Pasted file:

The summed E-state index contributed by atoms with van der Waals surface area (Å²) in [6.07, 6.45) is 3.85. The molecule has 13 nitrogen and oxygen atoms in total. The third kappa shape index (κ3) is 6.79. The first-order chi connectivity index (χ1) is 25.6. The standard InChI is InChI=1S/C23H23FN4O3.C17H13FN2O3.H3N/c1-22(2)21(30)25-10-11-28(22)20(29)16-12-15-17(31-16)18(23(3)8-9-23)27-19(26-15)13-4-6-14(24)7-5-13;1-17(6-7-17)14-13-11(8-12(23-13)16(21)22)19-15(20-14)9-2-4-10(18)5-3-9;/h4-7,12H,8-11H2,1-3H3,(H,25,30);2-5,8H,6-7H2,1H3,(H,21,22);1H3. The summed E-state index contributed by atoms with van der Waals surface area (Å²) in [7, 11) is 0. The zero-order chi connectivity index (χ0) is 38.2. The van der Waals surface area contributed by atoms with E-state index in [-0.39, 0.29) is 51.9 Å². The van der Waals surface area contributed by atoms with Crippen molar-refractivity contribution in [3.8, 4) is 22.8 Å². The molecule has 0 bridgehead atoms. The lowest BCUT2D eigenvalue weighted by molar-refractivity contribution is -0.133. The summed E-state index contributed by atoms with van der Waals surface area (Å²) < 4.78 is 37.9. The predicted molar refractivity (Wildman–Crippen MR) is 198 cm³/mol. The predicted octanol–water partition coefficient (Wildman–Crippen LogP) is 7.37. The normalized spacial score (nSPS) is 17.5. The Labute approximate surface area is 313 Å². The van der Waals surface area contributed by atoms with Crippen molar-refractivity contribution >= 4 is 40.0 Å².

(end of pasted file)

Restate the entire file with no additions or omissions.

The summed E-state index contributed by atoms with van der Waals surface area (Å²) in [6.07, 6.45) is 3.85. The molecule has 13 nitrogen and oxygen atoms in total. The third kappa shape index (κ3) is 6.79. The first-order chi connectivity index (χ1) is 25.6. The standard InChI is InChI=1S/C23H23FN4O3.C17H13FN2O3.H3N/c1-22(2)21(30)25-10-11-28(22)20(29)16-12-15-17(31-16)18(23(3)8-9-23)27-19(26-15)13-4-6-14(24)7-5-13;1-17(6-7-17)14-13-11(8-12(23-13)16(21)22)19-15(20-14)9-2-4-10(18)5-3-9;/h4-7,12H,8-11H2,1-3H3,(H,25,30);2-5,8H,6-7H2,1H3,(H,21,22);1H3. The summed E-state index contributed by atoms with van der Waals surface area (Å²) in [7, 11) is 0. The zero-order chi connectivity index (χ0) is 38.2. The van der Waals surface area contributed by atoms with E-state index in [-0.39, 0.29) is 51.9 Å². The van der Waals surface area contributed by atoms with Crippen molar-refractivity contribution in [3.8, 4) is 22.8 Å². The molecule has 0 bridgehead atoms. The lowest BCUT2D eigenvalue weighted by molar-refractivity contribution is -0.133. The summed E-state index contributed by atoms with van der Waals surface area (Å²) < 4.78 is 37.9. The predicted molar refractivity (Wildman–Crippen MR) is 198 cm³/mol. The predicted octanol–water partition coefficient (Wildman–Crippen LogP) is 7.37. The normalized spacial score (nSPS) is 17.5. The Labute approximate surface area is 313 Å². The van der Waals surface area contributed by atoms with Crippen molar-refractivity contribution >= 4 is 40.0 Å².